Dr. Pamela Mehta is a general private practice orthopedic surgeon. She has been out of training now for ten years and has been in private practice for two years. We get into a great discussion about what led her to private practice, post-training, types of patients, and what she likes about orthopedics. We talk about what it’s like to a be a woman in a male-dominated specialty and much more.
By the way, The Premed Playbook: Guide to the MCAT is going to be available very soon. Written with Next Step Test Prep, we will soon be putting it up on Amazon and other stores as soon as possible. Go to MCATbook.com to sign up and be notified. Also check out our other books The Premed Playbook: Guide to the Medical School Interview and another one coming up in August is The Premed Playbook: Guide to the Medical School Personal Statement.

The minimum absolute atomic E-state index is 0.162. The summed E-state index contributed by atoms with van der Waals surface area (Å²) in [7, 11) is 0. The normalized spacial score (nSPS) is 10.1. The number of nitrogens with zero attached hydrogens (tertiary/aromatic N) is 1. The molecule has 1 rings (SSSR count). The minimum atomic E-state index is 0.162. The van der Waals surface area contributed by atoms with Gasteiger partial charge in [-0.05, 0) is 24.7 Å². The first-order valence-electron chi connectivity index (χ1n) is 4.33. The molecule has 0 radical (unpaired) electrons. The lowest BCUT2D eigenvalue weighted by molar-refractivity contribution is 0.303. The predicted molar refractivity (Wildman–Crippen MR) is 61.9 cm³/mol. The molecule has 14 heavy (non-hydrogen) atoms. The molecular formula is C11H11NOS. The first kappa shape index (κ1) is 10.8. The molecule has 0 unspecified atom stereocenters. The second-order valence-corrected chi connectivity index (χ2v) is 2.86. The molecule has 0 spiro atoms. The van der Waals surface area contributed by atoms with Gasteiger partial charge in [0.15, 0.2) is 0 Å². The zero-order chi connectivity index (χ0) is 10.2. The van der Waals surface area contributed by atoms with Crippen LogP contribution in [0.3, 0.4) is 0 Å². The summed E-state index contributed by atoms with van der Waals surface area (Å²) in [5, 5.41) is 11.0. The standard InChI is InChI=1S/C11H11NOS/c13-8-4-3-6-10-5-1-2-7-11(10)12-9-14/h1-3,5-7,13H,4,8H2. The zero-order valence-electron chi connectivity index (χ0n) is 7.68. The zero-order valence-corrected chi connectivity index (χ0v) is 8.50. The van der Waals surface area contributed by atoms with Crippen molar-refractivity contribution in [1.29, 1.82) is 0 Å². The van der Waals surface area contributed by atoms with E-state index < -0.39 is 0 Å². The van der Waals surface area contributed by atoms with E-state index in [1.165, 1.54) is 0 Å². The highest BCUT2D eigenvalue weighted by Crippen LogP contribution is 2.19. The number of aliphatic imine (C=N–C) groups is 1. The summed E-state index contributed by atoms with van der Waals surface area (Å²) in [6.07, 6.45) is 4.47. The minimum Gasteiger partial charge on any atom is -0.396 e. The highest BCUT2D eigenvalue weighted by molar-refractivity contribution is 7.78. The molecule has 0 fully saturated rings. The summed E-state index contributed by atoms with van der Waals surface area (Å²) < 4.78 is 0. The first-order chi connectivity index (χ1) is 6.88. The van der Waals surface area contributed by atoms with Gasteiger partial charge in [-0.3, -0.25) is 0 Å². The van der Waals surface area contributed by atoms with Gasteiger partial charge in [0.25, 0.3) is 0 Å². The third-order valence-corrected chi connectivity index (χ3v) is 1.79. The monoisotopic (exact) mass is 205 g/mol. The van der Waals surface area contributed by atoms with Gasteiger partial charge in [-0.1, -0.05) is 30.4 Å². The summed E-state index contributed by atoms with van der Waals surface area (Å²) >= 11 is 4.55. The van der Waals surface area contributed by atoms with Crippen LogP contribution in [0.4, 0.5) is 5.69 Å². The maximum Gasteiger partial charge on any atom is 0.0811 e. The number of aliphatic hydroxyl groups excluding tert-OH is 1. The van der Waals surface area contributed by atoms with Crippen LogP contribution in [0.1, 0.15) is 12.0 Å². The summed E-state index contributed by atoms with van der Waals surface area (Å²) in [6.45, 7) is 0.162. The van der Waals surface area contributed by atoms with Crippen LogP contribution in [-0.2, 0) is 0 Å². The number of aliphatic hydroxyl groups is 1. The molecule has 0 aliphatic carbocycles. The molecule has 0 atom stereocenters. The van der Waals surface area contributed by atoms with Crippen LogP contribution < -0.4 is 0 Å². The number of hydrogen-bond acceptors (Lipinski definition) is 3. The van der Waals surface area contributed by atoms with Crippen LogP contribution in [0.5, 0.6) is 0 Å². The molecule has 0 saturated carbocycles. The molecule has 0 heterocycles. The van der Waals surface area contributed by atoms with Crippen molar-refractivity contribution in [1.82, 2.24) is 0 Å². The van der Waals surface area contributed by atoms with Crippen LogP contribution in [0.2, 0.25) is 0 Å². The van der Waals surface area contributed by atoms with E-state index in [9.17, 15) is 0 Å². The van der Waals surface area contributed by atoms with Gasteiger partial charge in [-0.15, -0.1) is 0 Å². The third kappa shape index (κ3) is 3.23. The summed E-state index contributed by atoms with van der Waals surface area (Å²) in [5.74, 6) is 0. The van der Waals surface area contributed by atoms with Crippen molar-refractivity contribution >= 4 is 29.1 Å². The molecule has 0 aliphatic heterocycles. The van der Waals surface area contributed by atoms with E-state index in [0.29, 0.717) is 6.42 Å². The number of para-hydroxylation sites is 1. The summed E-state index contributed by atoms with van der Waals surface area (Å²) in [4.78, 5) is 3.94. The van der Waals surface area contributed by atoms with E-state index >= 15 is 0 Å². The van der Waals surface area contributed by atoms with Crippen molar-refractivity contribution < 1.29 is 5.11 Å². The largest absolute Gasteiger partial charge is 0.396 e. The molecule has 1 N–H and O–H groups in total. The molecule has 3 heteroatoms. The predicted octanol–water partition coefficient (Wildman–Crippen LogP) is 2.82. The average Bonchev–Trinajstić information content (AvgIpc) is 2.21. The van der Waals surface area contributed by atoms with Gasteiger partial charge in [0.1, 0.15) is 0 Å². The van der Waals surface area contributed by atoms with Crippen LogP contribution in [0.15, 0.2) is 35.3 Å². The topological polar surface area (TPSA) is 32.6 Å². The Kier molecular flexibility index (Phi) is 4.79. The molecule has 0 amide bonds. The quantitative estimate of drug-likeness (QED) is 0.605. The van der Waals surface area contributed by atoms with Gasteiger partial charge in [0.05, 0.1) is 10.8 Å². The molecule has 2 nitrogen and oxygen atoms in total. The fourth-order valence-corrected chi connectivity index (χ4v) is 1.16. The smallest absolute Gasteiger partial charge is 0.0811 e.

If you have any suggestions for physicians whom you think would make great guests (only attending physicians), shoot me an email at [email protected].
[02:00] An interest in Orthopedics
Initially, Pamela didn’t expect she wanted to be a surgeon because she expected she was going to find herself in primary care, her primary reason she went to medical school. In fact, she saw herself as either a pediatrician or family medicine doctor. And during her third year rotation, she put trauma surgery first, with the intention of just getting it out of the way since she wanted to practice so when she gets to the family medicine, internal medicine, and pediatric rotation, she will be in good position to get good letters.
During her first day at the trauma surgery rotation, she just couldn’t believe how excited she was. She was amazed by how the ER doctors, surgeons, and nurses were working together to get the patient up into the operating room as efficiently as possible. And when she was asked to scrub in, Pamela says she will never forget that feeling. From that day on, she made a complete switch and decided she was going to do surgery.
It was actually a blessing in disguise when she had the whole year to figure out where she was going to do her fourth year sub-I’s in. This gave her time to choose which clinical subspecialty she wanted to do.
[06:15] Pushback as a Female Surgeon